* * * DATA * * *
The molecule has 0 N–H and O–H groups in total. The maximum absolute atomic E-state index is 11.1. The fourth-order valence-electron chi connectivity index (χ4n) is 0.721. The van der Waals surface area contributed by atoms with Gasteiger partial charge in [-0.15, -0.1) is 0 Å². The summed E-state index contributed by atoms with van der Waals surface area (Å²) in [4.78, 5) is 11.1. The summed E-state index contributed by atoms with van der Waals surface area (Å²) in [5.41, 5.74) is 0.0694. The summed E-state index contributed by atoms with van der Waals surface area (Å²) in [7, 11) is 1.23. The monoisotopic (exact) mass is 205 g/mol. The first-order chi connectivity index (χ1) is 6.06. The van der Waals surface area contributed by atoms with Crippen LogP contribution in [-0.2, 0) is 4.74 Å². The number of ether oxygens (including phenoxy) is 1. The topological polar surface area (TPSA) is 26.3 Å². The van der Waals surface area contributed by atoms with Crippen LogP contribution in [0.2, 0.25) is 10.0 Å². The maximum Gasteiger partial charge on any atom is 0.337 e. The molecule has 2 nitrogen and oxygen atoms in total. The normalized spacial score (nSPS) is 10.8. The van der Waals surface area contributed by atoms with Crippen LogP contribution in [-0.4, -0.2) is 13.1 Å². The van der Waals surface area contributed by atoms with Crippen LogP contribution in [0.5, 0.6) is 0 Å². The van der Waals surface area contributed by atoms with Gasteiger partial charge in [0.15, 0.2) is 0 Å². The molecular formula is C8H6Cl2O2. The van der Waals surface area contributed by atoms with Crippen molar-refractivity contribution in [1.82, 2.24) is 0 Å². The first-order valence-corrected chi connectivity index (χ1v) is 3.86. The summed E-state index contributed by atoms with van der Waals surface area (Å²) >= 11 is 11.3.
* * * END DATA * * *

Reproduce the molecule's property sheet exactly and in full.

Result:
The molecule has 0 N–H and O–H groups in total. The maximum absolute atomic E-state index is 11.1. The fourth-order valence-electron chi connectivity index (χ4n) is 0.721. The van der Waals surface area contributed by atoms with Gasteiger partial charge in [-0.15, -0.1) is 0 Å². The summed E-state index contributed by atoms with van der Waals surface area (Å²) in [4.78, 5) is 11.1. The summed E-state index contributed by atoms with van der Waals surface area (Å²) in [5.41, 5.74) is 0.0694. The summed E-state index contributed by atoms with van der Waals surface area (Å²) in [7, 11) is 1.23. The monoisotopic (exact) mass is 205 g/mol. The first-order chi connectivity index (χ1) is 6.06. The van der Waals surface area contributed by atoms with Crippen LogP contribution in [-0.2, 0) is 4.74 Å². The number of ether oxygens (including phenoxy) is 1. The topological polar surface area (TPSA) is 26.3 Å². The van der Waals surface area contributed by atoms with Crippen LogP contribution in [0.2, 0.25) is 10.0 Å². The maximum Gasteiger partial charge on any atom is 0.337 e. The molecule has 2 nitrogen and oxygen atoms in total. The normalized spacial score (nSPS) is 10.8. The van der Waals surface area contributed by atoms with Crippen LogP contribution in [-0.4, -0.2) is 13.1 Å². The van der Waals surface area contributed by atoms with Crippen LogP contribution in [0.5, 0.6) is 0 Å². The van der Waals surface area contributed by atoms with Gasteiger partial charge in [0.15, 0.2) is 0 Å². The molecular formula is C8H6Cl2O2. The van der Waals surface area contributed by atoms with Crippen molar-refractivity contribution in [1.82, 2.24) is 0 Å². The first-order valence-corrected chi connectivity index (χ1v) is 3.86. The summed E-state index contributed by atoms with van der Waals surface area (Å²) >= 11 is 11.3.